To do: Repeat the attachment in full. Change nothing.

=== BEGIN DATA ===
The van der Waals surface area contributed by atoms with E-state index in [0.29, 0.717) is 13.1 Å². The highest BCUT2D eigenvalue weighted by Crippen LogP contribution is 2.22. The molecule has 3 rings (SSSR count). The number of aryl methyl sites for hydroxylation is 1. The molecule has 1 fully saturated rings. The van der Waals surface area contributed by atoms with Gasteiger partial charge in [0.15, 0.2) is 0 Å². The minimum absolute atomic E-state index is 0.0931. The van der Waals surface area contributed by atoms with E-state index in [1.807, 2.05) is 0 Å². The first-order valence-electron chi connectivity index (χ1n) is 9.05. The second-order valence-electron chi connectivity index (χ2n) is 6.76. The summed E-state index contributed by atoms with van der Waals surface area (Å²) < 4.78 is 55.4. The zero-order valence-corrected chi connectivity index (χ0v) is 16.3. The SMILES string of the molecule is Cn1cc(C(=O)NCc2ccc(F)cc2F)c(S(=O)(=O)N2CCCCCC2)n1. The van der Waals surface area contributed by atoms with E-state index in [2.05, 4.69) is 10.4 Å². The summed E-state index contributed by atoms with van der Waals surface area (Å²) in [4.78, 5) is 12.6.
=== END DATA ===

The van der Waals surface area contributed by atoms with E-state index in [0.29, 0.717) is 13.1 Å². The highest BCUT2D eigenvalue weighted by Crippen LogP contribution is 2.22. The molecule has 3 rings (SSSR count). The number of aryl methyl sites for hydroxylation is 1. The molecule has 1 fully saturated rings. The van der Waals surface area contributed by atoms with Gasteiger partial charge in [0.15, 0.2) is 0 Å². The minimum absolute atomic E-state index is 0.0931. The van der Waals surface area contributed by atoms with E-state index in [1.807, 2.05) is 0 Å². The first-order valence-electron chi connectivity index (χ1n) is 9.05. The second-order valence-electron chi connectivity index (χ2n) is 6.76. The summed E-state index contributed by atoms with van der Waals surface area (Å²) < 4.78 is 55.4. The zero-order valence-corrected chi connectivity index (χ0v) is 16.3. The SMILES string of the molecule is Cn1cc(C(=O)NCc2ccc(F)cc2F)c(S(=O)(=O)N2CCCCCC2)n1. The van der Waals surface area contributed by atoms with E-state index in [2.05, 4.69) is 10.4 Å². The summed E-state index contributed by atoms with van der Waals surface area (Å²) in [4.78, 5) is 12.6.